The holidays are the toughest time of year to be healthy.
There are sweets and treats at almost every turn, and avoiding them, or at least having self-control when you do partake, is often easier said than done.
When I was developing my “Merry & Light Holiday Checklist” for you, my mission was to help defeat that usual “all-or-nothing” holiday approach that leaves you neither “merry” nor “light” when it’s all said and done, but rather to have healthy balance of both.
In other words, if you choose to make choices that only leave you “merry” – this might involve overindulging because it’s fun (in the moment), only leaving you feeling “heavy” later – physically and emotionally perhaps.
On the other hand, if your sole focus during the holidays is being “light” by exhibiting the utmost discipline and restraint when it comes to food and drink, then you may look back and regret not tasting some of the best treats of the season.
My aim today (and always) is to encourage you to move away from the “all-or-nothing” thinking approach, and rather practice balance this month – a healthy approach, not just physically, but mentally and emotionally as well.
As we’ve entered the final month of the year, my hope is to give you some strategies to help you “have it all” this holiday season because it IS possible.
Today, I’ve outlined the three specific locations that you’re most likely to be tempted to overindulge in the next several weeks and 7 tips to help you keep that “merry & light” balance.
Location 1: At Home
There are good and bad things about your home being one of the places you’re most likely to overindulge.
Do you want the good or bad news first?
Most likely the bad first, so I’ll start there – the bad news is that your home is convenient…
Feel like a treat?
Just a few steps away your treats patiently await you in the pantry, cabinet, or fridge.
Not only are treats easily accessible at home, but they’re also easier to keep private – if you’re cunning enough, no one will know if you “sneak a treat” at home (besides yourself of course, which often leads to negative self-talk, but that’s for another time).
Okay, are you ready for the good news?
The good news is that out of the three places you’re most likely to overindulge, your home is the most easily controlled – that is, if you choose to TAKE control.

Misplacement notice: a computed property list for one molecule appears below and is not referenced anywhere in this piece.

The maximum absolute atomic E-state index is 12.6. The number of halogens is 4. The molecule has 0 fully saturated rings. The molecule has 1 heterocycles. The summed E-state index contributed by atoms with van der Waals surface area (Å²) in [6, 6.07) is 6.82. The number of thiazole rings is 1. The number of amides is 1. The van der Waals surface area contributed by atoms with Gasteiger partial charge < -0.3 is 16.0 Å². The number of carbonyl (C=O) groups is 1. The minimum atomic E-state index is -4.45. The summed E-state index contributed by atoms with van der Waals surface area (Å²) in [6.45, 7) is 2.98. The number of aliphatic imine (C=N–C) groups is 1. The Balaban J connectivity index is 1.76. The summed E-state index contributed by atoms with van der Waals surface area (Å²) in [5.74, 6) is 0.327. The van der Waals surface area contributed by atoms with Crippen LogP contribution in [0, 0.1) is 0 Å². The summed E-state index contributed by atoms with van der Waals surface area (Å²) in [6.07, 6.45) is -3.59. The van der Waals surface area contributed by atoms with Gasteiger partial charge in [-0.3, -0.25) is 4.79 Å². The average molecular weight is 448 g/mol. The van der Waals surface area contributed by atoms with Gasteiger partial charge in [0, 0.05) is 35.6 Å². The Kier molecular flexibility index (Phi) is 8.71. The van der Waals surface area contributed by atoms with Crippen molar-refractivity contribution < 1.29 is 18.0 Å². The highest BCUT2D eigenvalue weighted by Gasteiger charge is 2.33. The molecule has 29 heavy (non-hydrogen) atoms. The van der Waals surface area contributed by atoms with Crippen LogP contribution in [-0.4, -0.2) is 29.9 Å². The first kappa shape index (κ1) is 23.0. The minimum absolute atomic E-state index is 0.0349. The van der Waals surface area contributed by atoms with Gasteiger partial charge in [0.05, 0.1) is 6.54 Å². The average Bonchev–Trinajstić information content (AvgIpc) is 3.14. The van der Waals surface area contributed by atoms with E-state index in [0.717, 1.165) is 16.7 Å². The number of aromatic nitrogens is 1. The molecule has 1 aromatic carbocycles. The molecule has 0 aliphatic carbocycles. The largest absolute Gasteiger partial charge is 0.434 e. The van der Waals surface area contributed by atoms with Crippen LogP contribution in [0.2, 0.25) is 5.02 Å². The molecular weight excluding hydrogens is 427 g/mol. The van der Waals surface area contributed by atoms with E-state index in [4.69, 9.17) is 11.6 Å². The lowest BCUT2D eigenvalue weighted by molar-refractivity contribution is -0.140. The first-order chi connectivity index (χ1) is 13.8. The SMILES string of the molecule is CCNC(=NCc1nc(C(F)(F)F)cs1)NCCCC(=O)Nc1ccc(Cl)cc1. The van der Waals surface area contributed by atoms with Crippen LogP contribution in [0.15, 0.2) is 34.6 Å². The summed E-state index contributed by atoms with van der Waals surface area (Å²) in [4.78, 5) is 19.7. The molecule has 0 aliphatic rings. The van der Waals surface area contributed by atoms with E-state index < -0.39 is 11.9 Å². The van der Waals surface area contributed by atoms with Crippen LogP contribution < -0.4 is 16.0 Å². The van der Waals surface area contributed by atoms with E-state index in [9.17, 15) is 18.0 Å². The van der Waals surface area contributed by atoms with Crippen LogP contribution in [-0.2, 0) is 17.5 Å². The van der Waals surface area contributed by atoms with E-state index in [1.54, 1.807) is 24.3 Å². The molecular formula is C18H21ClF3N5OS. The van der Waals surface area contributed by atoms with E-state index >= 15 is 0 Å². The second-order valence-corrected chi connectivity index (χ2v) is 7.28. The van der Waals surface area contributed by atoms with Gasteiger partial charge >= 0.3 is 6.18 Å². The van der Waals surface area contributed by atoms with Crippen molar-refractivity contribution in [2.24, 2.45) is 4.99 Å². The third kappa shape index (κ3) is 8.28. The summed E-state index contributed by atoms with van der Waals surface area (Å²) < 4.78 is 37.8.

What I mean is that perhaps not everyone at home is trying to stay as “merry & light” as you are.
This can be tricky, but again, it’s up to you to seize control over what enters and doesn’t enter the house.
If you absolutely don’t have control over this, it’s okay – sometimes the many outweigh the few, or maybe in your case, the one.
Again, it’s okay, because there are two other locations you can tweak to work in your favor – they’re coming up next…
But first, a tip on how to keep your home “merry & light”:
- TIP #1: Keep only healthy food at home
Remember that half the battle of overindulging at home is just not bringing the treats through the door in the first place.
Keep in mind that sooner is easier than later.
In other words, throwing away, leaving it, or giving it away (treats, that is), is easier to do sooner, rather than later.
Personally, what I do is throw away, leave it, or give it away as soon as possible – this way, I don’t even think about it – and therefore, don’t give myself time to rationalize why it’s a good idea to bring it home.
Location 2: At Work
Work is often one of the hardest places to avoid treats during the holidays.
I’ve found this to be true especially for my clients who are teachers – their students constantly bring them holiday sweets, not to mention the treats that usually await them in the break room.
But the temptations aren’t just for my clients who are teachers; they are also for my clients who work in a corporate office setting.
Sure your boss, receptionist, or office colleague has their dish of candies available on their desk all year round that you try to avoid, but now that the holidays are here, treats seem to be lurking in more places than usual.
- Tip #2: Take your lunch and snacks to work
It’s easy to get lazy this time of year and depend on “office treats” for snacks throughout the day, as well as going out to eat with your co-workers for lunch.
Look, I get it – it’s been a long year. You’ve worked hard. You’re tired. You need a break.
However, do your best to take your lunch to work AND your snacks as much as possible – even a few times a week (or once!) is better than none.
Whatever you bring to work to eat and drink is more than likely going to be healthier than going out for lunch or grazing on office snacks.
Now, you can’t go halfway with this tip – just bringing your lunch and snack to work is only half the battle – you must commit to eating it!
A good rule of thumb is committing to not bringing your lunch or snack back home.